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Handstands and Back Pain

Handstands are a common way for yogis to highlight their strength, balance, and flexibility. They're fun and scary at the same time. I liken them to the roller coaster of yoga. In addition to composure, resolve is also necessary for this inverted stance. Has the question, "Can your handstand be causing back pain?" perhaps crossed your mind?


Although handstands are frequently praised for their ability to strengthen the core and shoulders and enhance general body control, this may seem paradoxical. However, the link between handstands and back pain is a crucial topic to research, particularly if you struggle with unexplained chronic soreness in your lower back.


Your spine is put under a lot of pressure when you do handstands. This pressure may cause back problems if carried out without sufficient muscular support. It's not the shape that sets us up for pain. We've seen plenty of contortionists who create mind-bending shapes yet don't experience chronic back pain. However, for the recreational yogi, insufficient core activation, as seen by severe back arching (banana back) during a handstand, may be placing undue strain on the lower back muscles. If done repeatedly, this may create muscle tension and eventually result in chronic discomfort.


Look at the image below. It's beautiful. However, when I look at it from a mechanical perspective, I can tell that the core is not activated. She's using the shape—head forward, back arching, core pushing out, and legs behind the head—to hold on to the pose, not to mention using the wall to maintain it. Now imagine gravity pushing down. If she's not activated, pushing gravity away, the force of gravity increases the pressure on the spine.

Handstands and Backpain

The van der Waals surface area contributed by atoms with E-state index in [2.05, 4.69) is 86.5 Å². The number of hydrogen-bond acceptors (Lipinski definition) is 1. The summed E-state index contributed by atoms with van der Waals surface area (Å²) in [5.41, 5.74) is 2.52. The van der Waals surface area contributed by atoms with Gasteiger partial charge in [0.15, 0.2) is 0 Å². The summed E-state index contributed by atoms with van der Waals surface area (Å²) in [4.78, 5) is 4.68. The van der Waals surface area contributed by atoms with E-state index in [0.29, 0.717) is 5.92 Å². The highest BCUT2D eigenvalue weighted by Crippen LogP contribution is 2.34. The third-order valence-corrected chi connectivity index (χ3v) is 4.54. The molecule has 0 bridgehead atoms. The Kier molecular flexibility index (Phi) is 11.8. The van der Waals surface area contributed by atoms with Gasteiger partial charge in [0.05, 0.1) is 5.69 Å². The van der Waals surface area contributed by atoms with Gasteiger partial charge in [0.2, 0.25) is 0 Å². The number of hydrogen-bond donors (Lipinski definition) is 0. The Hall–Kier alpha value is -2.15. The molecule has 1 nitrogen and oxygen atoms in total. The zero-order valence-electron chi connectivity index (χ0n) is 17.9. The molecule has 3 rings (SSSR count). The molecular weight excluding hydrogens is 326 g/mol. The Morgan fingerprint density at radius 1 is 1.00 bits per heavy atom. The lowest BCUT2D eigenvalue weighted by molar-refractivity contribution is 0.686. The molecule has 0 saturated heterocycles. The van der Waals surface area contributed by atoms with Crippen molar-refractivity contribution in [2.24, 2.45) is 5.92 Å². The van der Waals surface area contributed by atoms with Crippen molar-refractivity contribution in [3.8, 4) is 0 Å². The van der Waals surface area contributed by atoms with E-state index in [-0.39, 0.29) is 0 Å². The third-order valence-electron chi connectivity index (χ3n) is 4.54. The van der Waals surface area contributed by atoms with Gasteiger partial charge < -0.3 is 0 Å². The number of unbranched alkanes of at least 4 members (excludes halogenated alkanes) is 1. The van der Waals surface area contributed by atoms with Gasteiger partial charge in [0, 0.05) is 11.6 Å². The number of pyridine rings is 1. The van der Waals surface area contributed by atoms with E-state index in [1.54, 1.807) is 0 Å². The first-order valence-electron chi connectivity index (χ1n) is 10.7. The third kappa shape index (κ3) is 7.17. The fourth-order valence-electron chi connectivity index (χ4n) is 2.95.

When practicing handstands, it is essential to adopt the proper technique to ensure both safety and efficacy. A neutral spine, which looks like a straight line from your hands to your feet from the outside, is the preferred handstand stance. When we stand on our feet, we're not arching our backs to maintain the stance. The same rule of alignment should be applied to our handstand. This alignment lessens the likelihood of lower back strain.


Additionally, we tend to get into handstands the same way, for example, by using the same leg to kick up. Doing this repeatedly creates overuse and imbalance, making us even more vulnerable to pain. If this is you, as frustrating as it might seem, it might be time to reexamine your handstands. For many of us, me included, it means undoing how we've gotten into handstands and starting to build the pose. Waiting until we have enough core strength and alignment before the feet even leave the earth.


Ever want to annoy a yogi? Tell them to be patient and build a pose instead of getting into it.

Keep in mind that the key to handstands is core strength and stacking hips over shoulders instead of getting the legs up. Your core muscles can lessen the strain on your lower spine by stabilizing your body while you're upside down. If your core isn't strong enough, your lower back will take the bulk of the strain, which could cause pain.

If you experience back pain outside of the yoga room, try this simple test to see if your handstands are contributing to it. Stop practicing handstands for a few weeks. Keep practicing yoga; just leave out the handstands or any other back-arching inversions. If you experience some relief with everything else being the same, you know that how you're either entering and/or holding your handstand is contributing to your back pain. Even though handstands can be a great addition to your exercise regimen, poor form and underdeveloped core muscles may actually result in back pain. Always check your form, and if pain persists, seek expert advice. After all, your back's health and wellbeing should always come first! Keep flowing and growing!


All my love,






@vikkysantana.yogatraining

Hello, my name is Vikky, and I am thrilled to share my passion for yoga with you. I have been teaching yoga for over 13 years in South Florida, and my journey with this ancient practice started over 37 years ago. As a registered yoga teacher and 200 Yoga School with Yoga Alliance, I hold expertise in multiple disciplines of yoga, including yogic anatomy, 500-hour yoga teacher training, yogic philosophy, and meditation. My classes are a blend of dynamic movement, breathwork, and meditation, providing a holistic experience that nurtures the mind, body, and spirit. I believe yoga is for everyone, regardless of age, fitness level, or experience. My approach is welcoming and inclusive, creating a safe and nurturing environment for all my students to explore the many benefits of yoga. Through my teachings, I hope to inspire and empower students to connect with their inner selves, cultivate mindfulness, and lead healthier, happier lives. Join me in my classes to experience the transformative power of yoga firsthand. Join me at Evolution Yoga.

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